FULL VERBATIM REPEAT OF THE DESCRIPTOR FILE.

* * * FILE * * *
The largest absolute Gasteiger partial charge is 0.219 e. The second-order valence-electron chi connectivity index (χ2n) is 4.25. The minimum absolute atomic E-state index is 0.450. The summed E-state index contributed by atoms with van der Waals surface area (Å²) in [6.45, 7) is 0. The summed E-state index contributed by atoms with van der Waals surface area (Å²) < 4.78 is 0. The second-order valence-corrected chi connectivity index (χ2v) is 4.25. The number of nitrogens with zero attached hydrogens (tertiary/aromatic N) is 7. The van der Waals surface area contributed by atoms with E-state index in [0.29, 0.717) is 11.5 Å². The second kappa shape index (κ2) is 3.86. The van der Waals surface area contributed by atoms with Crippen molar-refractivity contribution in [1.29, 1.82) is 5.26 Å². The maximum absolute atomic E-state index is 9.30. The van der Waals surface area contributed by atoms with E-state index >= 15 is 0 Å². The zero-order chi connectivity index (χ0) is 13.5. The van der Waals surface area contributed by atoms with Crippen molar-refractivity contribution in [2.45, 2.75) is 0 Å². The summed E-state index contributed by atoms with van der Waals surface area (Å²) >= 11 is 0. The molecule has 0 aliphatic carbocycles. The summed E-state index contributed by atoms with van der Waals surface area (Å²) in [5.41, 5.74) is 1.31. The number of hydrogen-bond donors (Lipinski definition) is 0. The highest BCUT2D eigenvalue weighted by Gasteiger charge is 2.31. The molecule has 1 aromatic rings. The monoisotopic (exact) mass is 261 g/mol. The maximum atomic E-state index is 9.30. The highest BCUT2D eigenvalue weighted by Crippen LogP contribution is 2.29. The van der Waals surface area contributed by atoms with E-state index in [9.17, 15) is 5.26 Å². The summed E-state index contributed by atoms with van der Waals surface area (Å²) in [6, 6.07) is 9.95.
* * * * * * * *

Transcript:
The largest absolute Gasteiger partial charge is 0.219 e. The second-order valence-electron chi connectivity index (χ2n) is 4.25. The minimum absolute atomic E-state index is 0.450. The summed E-state index contributed by atoms with van der Waals surface area (Å²) in [6.45, 7) is 0. The summed E-state index contributed by atoms with van der Waals surface area (Å²) < 4.78 is 0. The second-order valence-corrected chi connectivity index (χ2v) is 4.25. The number of nitrogens with zero attached hydrogens (tertiary/aromatic N) is 7. The van der Waals surface area contributed by atoms with E-state index in [0.29, 0.717) is 11.5 Å². The second kappa shape index (κ2) is 3.86. The van der Waals surface area contributed by atoms with Crippen molar-refractivity contribution in [1.29, 1.82) is 5.26 Å². The maximum absolute atomic E-state index is 9.30. The van der Waals surface area contributed by atoms with E-state index >= 15 is 0 Å². The zero-order chi connectivity index (χ0) is 13.5. The van der Waals surface area contributed by atoms with Crippen molar-refractivity contribution in [2.45, 2.75) is 0 Å². The summed E-state index contributed by atoms with van der Waals surface area (Å²) >= 11 is 0. The molecule has 0 aliphatic carbocycles. The summed E-state index contributed by atoms with van der Waals surface area (Å²) in [5.41, 5.74) is 1.31. The number of hydrogen-bond donors (Lipinski definition) is 0. The highest BCUT2D eigenvalue weighted by Gasteiger charge is 2.31. The molecule has 1 aromatic rings. The monoisotopic (exact) mass is 261 g/mol. The maximum atomic E-state index is 9.30. The highest BCUT2D eigenvalue weighted by Crippen LogP contribution is 2.29. The van der Waals surface area contributed by atoms with E-state index in [9.17, 15) is 5.26 Å². The summed E-state index contributed by atoms with van der Waals surface area (Å²) in [6, 6.07) is 9.95.